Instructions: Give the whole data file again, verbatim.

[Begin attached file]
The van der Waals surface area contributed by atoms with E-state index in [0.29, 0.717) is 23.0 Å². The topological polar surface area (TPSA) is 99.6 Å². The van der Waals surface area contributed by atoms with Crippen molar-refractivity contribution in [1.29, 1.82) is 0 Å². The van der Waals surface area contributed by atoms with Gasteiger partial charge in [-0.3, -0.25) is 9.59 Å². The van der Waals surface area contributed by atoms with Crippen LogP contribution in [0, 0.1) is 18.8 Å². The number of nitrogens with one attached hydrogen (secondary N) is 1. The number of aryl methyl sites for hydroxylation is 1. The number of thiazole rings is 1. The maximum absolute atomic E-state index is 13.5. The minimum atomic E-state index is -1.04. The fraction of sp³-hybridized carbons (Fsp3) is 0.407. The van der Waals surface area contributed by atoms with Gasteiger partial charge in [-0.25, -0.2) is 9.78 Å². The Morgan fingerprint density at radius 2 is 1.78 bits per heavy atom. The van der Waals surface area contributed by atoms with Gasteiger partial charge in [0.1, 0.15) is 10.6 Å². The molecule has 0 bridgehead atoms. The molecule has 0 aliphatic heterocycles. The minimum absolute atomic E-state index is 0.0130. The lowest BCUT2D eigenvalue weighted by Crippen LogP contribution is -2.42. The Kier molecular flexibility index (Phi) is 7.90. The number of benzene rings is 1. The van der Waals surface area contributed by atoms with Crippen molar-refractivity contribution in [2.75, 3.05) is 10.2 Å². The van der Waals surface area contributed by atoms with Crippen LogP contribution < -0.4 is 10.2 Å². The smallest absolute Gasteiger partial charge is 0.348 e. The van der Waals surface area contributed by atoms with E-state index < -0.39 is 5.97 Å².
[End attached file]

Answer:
The van der Waals surface area contributed by atoms with E-state index in [0.29, 0.717) is 23.0 Å². The topological polar surface area (TPSA) is 99.6 Å². The van der Waals surface area contributed by atoms with Crippen molar-refractivity contribution in [1.29, 1.82) is 0 Å². The van der Waals surface area contributed by atoms with Gasteiger partial charge in [-0.3, -0.25) is 9.59 Å². The van der Waals surface area contributed by atoms with Crippen LogP contribution in [0, 0.1) is 18.8 Å². The number of nitrogens with one attached hydrogen (secondary N) is 1. The number of aryl methyl sites for hydroxylation is 1. The number of thiazole rings is 1. The maximum absolute atomic E-state index is 13.5. The minimum atomic E-state index is -1.04. The fraction of sp³-hybridized carbons (Fsp3) is 0.407. The van der Waals surface area contributed by atoms with Gasteiger partial charge in [-0.25, -0.2) is 9.78 Å². The Morgan fingerprint density at radius 2 is 1.78 bits per heavy atom. The van der Waals surface area contributed by atoms with Gasteiger partial charge in [0.1, 0.15) is 10.6 Å². The molecule has 0 bridgehead atoms. The molecule has 0 aliphatic heterocycles. The minimum absolute atomic E-state index is 0.0130. The lowest BCUT2D eigenvalue weighted by Crippen LogP contribution is -2.42. The Kier molecular flexibility index (Phi) is 7.90. The number of benzene rings is 1. The van der Waals surface area contributed by atoms with Crippen molar-refractivity contribution in [2.75, 3.05) is 10.2 Å². The van der Waals surface area contributed by atoms with Crippen LogP contribution < -0.4 is 10.2 Å². The smallest absolute Gasteiger partial charge is 0.348 e. The van der Waals surface area contributed by atoms with E-state index < -0.39 is 5.97 Å².